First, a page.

That’s the question Liz Burris sought to answer in her Mathematics Education capstone project. However, after researching different factoring methods, analyzing student data and surveying Frederick County Public School educators, she concluded math educators have quite varied beliefs about the matter. In the end, Liz arrived at her own opinion: a combination of sum-product, guess and check, grouping, use of manipulatives and scaling methods. Her paper was published in The Banneker Banner, Vol. 28, no. 1. Liz is currently a substitute math teacher for the Boyertown Area School District in Pennsylvania. She and her husband recently welcomed their first child.
Mathematics Education and Leadership
That’s the question that inspired A.Blaine Dockery’s capstone project. Actually, says Blaine, that “was one of the first decisions that States adopting the Common Core for mathematics had to make back in 2010. States moving to the Common Core had to choose between…the traditional path (algebra 1, geometry, algebra II and a fourth high school math credit) or the integrated approach.”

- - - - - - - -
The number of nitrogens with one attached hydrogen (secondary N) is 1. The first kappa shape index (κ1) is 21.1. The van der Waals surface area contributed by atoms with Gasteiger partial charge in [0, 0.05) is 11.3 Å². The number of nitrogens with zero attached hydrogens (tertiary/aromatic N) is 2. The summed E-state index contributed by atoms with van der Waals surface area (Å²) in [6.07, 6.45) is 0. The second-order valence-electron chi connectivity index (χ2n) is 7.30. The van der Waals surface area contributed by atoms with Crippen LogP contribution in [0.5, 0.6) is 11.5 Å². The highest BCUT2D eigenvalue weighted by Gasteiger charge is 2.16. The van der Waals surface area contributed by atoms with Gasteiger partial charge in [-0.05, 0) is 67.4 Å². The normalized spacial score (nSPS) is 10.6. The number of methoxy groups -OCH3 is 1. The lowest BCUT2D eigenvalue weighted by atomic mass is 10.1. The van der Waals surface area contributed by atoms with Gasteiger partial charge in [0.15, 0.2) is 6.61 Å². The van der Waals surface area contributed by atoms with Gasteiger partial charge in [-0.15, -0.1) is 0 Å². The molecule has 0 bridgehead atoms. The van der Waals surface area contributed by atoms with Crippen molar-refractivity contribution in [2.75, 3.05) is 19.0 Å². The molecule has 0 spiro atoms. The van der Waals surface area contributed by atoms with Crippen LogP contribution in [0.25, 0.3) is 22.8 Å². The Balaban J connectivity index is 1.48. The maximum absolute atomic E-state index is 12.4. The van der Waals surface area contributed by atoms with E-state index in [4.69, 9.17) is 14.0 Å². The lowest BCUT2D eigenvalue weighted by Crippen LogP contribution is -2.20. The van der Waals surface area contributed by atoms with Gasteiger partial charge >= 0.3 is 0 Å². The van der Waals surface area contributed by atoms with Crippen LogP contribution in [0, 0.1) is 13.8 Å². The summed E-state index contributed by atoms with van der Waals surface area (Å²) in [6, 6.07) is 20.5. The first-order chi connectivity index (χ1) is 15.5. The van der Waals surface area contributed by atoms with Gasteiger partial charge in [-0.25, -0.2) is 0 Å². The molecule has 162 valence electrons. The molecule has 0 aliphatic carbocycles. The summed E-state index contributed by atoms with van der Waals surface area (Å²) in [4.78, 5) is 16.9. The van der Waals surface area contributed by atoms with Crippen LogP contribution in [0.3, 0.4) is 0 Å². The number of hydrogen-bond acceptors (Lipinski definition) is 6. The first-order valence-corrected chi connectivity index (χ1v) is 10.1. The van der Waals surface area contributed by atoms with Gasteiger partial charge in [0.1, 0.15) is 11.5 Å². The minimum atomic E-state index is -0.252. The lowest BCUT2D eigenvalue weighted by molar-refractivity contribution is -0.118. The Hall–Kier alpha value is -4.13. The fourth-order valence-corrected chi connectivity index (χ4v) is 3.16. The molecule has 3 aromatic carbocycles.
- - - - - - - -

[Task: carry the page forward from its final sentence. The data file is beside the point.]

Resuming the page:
The mathematics teacher found that integrated mathematics has had mixed reviews since it was introduced in the 1970s. In his paper, Blaine pointed out that one state – Georgia – adopted the approach, only to “reverse its decision some years later because of a consistently high failure rates, primarily among students with weaker math backgrounds.”
Blaine, who teaches at Barbara Ingram School for the Arts in Washington County, Maryland, has his own opinions. He favors an approach that presents students with real-world problems for them to collaborate on, which he describes as “more of an investigative learning situation, similar to what an experimental scientist would do.” Ultimately, however, the best way to teach the subject may depend “on the student’s math background and how they best learn.”
Mathematics Education graduate students Katie Victor and Jen Long’s collaborative capstone project compared Maryland’s Common Core Standards with Virginia’s Standards of Learning. Their goal: to determine if an algebra student from one state could transfer relatively seamlessly between the state’s public school systems. The two found that, with small exceptions, the states had very comparable curricula. In analyzing videos of themselves teaching the same lesson — one in Maryland and the other in Virginia — they even found that their instructional styles and deliveries were similar!
Both alums currently teach Algebra — Katie at Blue Ridge Middle School in Loudoun County, Virginia, and Jen at Smithsburg Middle School in Washington County, Maryland.